The same country that is about to execute a 23-year-old blind man (for peaceful protest, no less) just got President Trump’s blessing, in the form of a $350 billion weapon deal.
Trump made the deal just last week after his first stop on his inaugural international trip as President, in Saudi Arabia.
The Saudi government is set to execute Munir Al Adam, who is both deaf and blind, in response to a political protest in which he took part, back in 2012. Al Adam, now 23, was only 18 at the time – and was peacefully protesting.
The decision comes from the infamous Specialized Criminal Court, which has a long history of being used to suppress and silence Saudi political dissidents.
Noted a spokesperson for human rights advocacy group Reprieve, Al Adam was officially charged with violent acts at a protest. In response, he was tortured by police, the disabilities listed on his medical records were ignored, and “no evidence was produced at his trial other than the signed confession—made under duress.”
“Munir’s case is utterly shocking,” Reprieve Director Maya Foa said. “The White House should be appalled that our Saudi allies tortured a disabled protester until he lost his hearing then sentenced him to death on the basis of a forced ‘confession.’”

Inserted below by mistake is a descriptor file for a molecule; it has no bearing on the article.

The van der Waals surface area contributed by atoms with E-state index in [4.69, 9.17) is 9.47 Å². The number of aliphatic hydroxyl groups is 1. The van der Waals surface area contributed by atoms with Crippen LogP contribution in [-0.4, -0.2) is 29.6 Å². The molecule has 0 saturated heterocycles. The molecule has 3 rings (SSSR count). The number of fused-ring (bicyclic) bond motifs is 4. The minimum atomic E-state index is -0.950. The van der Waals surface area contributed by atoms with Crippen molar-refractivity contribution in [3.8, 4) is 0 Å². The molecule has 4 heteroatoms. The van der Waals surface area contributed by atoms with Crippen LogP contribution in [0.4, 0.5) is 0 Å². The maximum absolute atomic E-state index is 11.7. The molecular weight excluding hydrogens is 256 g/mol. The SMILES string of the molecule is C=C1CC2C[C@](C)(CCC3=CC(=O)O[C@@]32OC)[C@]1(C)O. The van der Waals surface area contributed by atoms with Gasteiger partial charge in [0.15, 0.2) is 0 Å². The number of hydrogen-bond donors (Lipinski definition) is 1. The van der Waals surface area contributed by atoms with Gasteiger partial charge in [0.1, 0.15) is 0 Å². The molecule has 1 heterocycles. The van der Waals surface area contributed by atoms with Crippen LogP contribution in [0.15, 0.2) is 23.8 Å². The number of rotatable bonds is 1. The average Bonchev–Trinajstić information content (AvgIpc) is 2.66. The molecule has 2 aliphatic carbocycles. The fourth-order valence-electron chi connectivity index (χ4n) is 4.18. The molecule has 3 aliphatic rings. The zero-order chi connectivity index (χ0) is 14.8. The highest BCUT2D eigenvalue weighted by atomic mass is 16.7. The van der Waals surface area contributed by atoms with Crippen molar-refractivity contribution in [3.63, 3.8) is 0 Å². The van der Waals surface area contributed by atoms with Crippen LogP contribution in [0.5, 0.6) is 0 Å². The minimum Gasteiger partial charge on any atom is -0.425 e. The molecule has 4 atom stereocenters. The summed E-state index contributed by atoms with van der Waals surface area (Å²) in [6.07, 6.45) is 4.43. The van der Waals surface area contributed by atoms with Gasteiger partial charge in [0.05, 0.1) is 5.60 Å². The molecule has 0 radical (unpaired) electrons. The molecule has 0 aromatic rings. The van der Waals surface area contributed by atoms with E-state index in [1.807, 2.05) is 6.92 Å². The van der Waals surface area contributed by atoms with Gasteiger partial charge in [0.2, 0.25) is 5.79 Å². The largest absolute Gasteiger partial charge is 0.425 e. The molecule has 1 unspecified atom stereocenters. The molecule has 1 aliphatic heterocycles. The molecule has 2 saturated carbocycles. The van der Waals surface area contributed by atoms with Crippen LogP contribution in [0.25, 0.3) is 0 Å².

As a result of Saudi Arabia’s strict laws, Al Adam was given only one opportunity to appeal before King Salman signed off on his execution.
In a statement, Reprieve noted that Al Adam “was forced to write his own defense after he was prevented from speaking to a lawyer,” and that while one of the charges he faced was using his mobile phone to organize protests, Al Adam told the court he “comes from a poor family and had never even owned a mobile phone.”
And Al Adam is hardly alone in facing execution as the state’s response to his peaceful protest. Three teens—Ali Al Nimr, Dawood Al Marhoon and Abdullah Al Zaher—were also sentenced to death for charges related to protesting the government.
This comes as Trump as signed the “single largest arms deal in U.S. history,” worth an estimated $350 billion over the next ten years, with Saudi Arabia, even as the country is well known for extensive violations of human rights, extreme tactics in suppressing political opposition, as well as harboring terrorists.
This is a direct reversal from Trump’s campaign rhetoric, where he promised to hold Saudi Arabia accountable for the nation’s involvement in the 9/11 attack on the World Trade Center.
“Who blew up the World Trade Center?” Trump questioned during an interview with Fox and Friends during the campaign. “It wasn’t the Iraqis, it was Saudi—take a look at Saudi Arabia, open the documents.”
In addition to ignoring that promise, Trump’s cozy relationship with Saudi Arabia also serves as a reminder that he appears to have no problems with the blatantly obvious record of human rights violations that has made Saudi Arabia the subject of international scrutiny.
Thanks to The Free Thought Project for the heads-up!
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